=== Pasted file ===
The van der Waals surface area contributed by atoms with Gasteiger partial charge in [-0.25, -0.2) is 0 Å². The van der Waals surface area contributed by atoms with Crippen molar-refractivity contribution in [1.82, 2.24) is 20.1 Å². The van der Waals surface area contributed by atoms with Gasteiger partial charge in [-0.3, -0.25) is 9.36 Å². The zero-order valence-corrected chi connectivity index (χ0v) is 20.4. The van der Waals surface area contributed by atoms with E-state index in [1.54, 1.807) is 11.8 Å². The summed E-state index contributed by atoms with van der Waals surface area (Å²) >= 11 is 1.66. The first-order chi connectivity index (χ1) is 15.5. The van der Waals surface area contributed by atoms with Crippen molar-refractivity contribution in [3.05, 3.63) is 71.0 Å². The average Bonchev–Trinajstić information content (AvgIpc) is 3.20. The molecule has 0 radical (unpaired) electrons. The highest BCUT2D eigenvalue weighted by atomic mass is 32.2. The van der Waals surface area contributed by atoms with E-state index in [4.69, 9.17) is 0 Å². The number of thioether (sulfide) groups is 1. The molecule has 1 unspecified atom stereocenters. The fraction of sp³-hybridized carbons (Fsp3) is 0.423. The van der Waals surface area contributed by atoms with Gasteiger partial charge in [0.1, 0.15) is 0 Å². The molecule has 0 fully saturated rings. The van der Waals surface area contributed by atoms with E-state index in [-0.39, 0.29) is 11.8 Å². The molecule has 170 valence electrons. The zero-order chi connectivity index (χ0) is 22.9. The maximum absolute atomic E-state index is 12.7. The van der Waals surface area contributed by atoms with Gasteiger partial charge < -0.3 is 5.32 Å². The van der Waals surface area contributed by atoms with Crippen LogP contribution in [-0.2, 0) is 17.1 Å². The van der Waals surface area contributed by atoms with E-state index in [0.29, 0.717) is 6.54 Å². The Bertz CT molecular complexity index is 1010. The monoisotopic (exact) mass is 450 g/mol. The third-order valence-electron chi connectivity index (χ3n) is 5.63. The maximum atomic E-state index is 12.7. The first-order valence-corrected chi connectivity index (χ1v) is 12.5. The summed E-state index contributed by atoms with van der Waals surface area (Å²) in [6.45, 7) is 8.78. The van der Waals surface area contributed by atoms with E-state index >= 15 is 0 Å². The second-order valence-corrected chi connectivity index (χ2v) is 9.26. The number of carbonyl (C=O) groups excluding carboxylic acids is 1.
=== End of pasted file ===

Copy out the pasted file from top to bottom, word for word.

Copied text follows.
The van der Waals surface area contributed by atoms with Gasteiger partial charge in [-0.25, -0.2) is 0 Å². The van der Waals surface area contributed by atoms with Crippen molar-refractivity contribution in [1.82, 2.24) is 20.1 Å². The van der Waals surface area contributed by atoms with Gasteiger partial charge in [-0.3, -0.25) is 9.36 Å². The zero-order valence-corrected chi connectivity index (χ0v) is 20.4. The van der Waals surface area contributed by atoms with E-state index in [1.54, 1.807) is 11.8 Å². The summed E-state index contributed by atoms with van der Waals surface area (Å²) >= 11 is 1.66. The first-order chi connectivity index (χ1) is 15.5. The van der Waals surface area contributed by atoms with Crippen molar-refractivity contribution in [3.05, 3.63) is 71.0 Å². The average Bonchev–Trinajstić information content (AvgIpc) is 3.20. The molecule has 0 radical (unpaired) electrons. The highest BCUT2D eigenvalue weighted by atomic mass is 32.2. The van der Waals surface area contributed by atoms with E-state index in [4.69, 9.17) is 0 Å². The number of thioether (sulfide) groups is 1. The molecule has 1 unspecified atom stereocenters. The fraction of sp³-hybridized carbons (Fsp3) is 0.423. The van der Waals surface area contributed by atoms with Gasteiger partial charge in [0.1, 0.15) is 0 Å². The molecule has 0 fully saturated rings. The van der Waals surface area contributed by atoms with E-state index in [-0.39, 0.29) is 11.8 Å². The molecule has 170 valence electrons. The zero-order chi connectivity index (χ0) is 22.9. The maximum absolute atomic E-state index is 12.7. The van der Waals surface area contributed by atoms with Gasteiger partial charge < -0.3 is 5.32 Å². The van der Waals surface area contributed by atoms with Crippen LogP contribution in [-0.2, 0) is 17.1 Å². The van der Waals surface area contributed by atoms with E-state index in [0.29, 0.717) is 6.54 Å². The Bertz CT molecular complexity index is 1010. The monoisotopic (exact) mass is 450 g/mol. The third-order valence-electron chi connectivity index (χ3n) is 5.63. The maximum atomic E-state index is 12.7. The first-order valence-corrected chi connectivity index (χ1v) is 12.5. The summed E-state index contributed by atoms with van der Waals surface area (Å²) in [6.45, 7) is 8.78. The van der Waals surface area contributed by atoms with E-state index >= 15 is 0 Å². The second-order valence-corrected chi connectivity index (χ2v) is 9.26. The number of carbonyl (C=O) groups excluding carboxylic acids is 1.